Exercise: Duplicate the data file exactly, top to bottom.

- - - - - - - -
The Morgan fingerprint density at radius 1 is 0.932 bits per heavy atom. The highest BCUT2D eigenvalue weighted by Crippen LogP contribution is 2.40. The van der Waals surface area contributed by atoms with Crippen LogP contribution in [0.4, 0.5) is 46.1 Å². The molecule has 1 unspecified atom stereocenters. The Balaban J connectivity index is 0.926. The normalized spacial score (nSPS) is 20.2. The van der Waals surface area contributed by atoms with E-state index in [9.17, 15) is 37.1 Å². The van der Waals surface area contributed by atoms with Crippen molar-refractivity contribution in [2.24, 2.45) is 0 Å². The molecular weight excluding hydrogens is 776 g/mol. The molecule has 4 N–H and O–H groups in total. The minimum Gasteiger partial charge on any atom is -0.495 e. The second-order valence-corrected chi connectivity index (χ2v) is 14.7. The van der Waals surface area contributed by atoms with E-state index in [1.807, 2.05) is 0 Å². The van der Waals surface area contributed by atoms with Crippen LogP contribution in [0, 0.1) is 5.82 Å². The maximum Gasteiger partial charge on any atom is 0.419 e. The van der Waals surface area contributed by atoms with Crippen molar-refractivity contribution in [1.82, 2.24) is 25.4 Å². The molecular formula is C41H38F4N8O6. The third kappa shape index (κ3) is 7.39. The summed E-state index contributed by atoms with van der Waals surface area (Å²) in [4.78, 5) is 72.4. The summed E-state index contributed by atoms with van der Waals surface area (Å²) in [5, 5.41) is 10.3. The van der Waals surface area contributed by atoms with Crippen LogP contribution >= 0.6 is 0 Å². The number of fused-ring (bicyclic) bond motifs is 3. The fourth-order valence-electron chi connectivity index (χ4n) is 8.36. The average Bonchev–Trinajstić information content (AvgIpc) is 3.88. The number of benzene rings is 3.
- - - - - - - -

The Morgan fingerprint density at radius 1 is 0.932 bits per heavy atom. The highest BCUT2D eigenvalue weighted by Crippen LogP contribution is 2.40. The van der Waals surface area contributed by atoms with Crippen LogP contribution in [0.4, 0.5) is 46.1 Å². The molecule has 1 unspecified atom stereocenters. The Balaban J connectivity index is 0.926. The normalized spacial score (nSPS) is 20.2. The van der Waals surface area contributed by atoms with E-state index in [9.17, 15) is 37.1 Å². The van der Waals surface area contributed by atoms with Crippen molar-refractivity contribution in [2.24, 2.45) is 0 Å². The molecular weight excluding hydrogens is 776 g/mol. The molecule has 4 N–H and O–H groups in total. The minimum Gasteiger partial charge on any atom is -0.495 e. The second-order valence-corrected chi connectivity index (χ2v) is 14.7. The van der Waals surface area contributed by atoms with E-state index in [1.807, 2.05) is 0 Å². The van der Waals surface area contributed by atoms with Crippen LogP contribution in [0, 0.1) is 5.82 Å². The maximum Gasteiger partial charge on any atom is 0.419 e. The van der Waals surface area contributed by atoms with Crippen molar-refractivity contribution in [1.82, 2.24) is 25.4 Å². The molecular formula is C41H38F4N8O6. The third kappa shape index (κ3) is 7.39. The summed E-state index contributed by atoms with van der Waals surface area (Å²) in [4.78, 5) is 72.4. The summed E-state index contributed by atoms with van der Waals surface area (Å²) in [5, 5.41) is 10.3. The van der Waals surface area contributed by atoms with Crippen LogP contribution >= 0.6 is 0 Å². The number of fused-ring (bicyclic) bond motifs is 3. The fourth-order valence-electron chi connectivity index (χ4n) is 8.36. The average Bonchev–Trinajstić information content (AvgIpc) is 3.88. The number of benzene rings is 3.